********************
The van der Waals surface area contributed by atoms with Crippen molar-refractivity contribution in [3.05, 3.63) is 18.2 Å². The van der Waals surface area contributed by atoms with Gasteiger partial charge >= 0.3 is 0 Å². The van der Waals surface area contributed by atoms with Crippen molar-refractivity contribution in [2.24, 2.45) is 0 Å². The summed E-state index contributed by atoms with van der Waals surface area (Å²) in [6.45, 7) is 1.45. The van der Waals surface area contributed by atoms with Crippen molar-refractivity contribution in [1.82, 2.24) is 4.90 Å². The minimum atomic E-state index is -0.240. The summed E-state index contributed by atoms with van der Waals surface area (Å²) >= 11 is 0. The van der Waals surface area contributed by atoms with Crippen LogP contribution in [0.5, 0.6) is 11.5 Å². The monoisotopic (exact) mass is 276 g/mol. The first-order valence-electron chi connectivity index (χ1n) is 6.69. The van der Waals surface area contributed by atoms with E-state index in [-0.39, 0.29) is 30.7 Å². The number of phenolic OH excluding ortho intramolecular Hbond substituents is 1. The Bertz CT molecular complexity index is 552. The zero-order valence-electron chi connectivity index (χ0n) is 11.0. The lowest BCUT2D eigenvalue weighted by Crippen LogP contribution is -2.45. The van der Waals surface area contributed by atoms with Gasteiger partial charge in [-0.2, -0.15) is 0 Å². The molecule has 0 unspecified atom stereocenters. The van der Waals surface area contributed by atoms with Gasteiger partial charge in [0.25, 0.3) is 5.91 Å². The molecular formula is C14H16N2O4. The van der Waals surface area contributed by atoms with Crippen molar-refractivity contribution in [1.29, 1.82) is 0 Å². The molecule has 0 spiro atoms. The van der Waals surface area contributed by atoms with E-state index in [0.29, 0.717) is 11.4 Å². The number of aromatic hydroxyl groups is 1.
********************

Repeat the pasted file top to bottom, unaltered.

The van der Waals surface area contributed by atoms with Crippen molar-refractivity contribution in [3.05, 3.63) is 18.2 Å². The van der Waals surface area contributed by atoms with Gasteiger partial charge >= 0.3 is 0 Å². The van der Waals surface area contributed by atoms with Crippen molar-refractivity contribution in [2.24, 2.45) is 0 Å². The summed E-state index contributed by atoms with van der Waals surface area (Å²) in [6.45, 7) is 1.45. The van der Waals surface area contributed by atoms with Crippen molar-refractivity contribution in [1.82, 2.24) is 4.90 Å². The minimum atomic E-state index is -0.240. The summed E-state index contributed by atoms with van der Waals surface area (Å²) >= 11 is 0. The van der Waals surface area contributed by atoms with Crippen LogP contribution in [0.5, 0.6) is 11.5 Å². The monoisotopic (exact) mass is 276 g/mol. The first-order valence-electron chi connectivity index (χ1n) is 6.69. The van der Waals surface area contributed by atoms with E-state index in [-0.39, 0.29) is 30.7 Å². The number of phenolic OH excluding ortho intramolecular Hbond substituents is 1. The Bertz CT molecular complexity index is 552. The zero-order valence-electron chi connectivity index (χ0n) is 11.0. The lowest BCUT2D eigenvalue weighted by Crippen LogP contribution is -2.45. The van der Waals surface area contributed by atoms with Gasteiger partial charge in [-0.2, -0.15) is 0 Å². The molecule has 0 unspecified atom stereocenters. The van der Waals surface area contributed by atoms with Gasteiger partial charge in [0.25, 0.3) is 5.91 Å². The molecular formula is C14H16N2O4. The van der Waals surface area contributed by atoms with Crippen molar-refractivity contribution in [1.29, 1.82) is 0 Å². The molecule has 0 spiro atoms. The van der Waals surface area contributed by atoms with E-state index in [0.29, 0.717) is 11.4 Å². The number of aromatic hydroxyl groups is 1.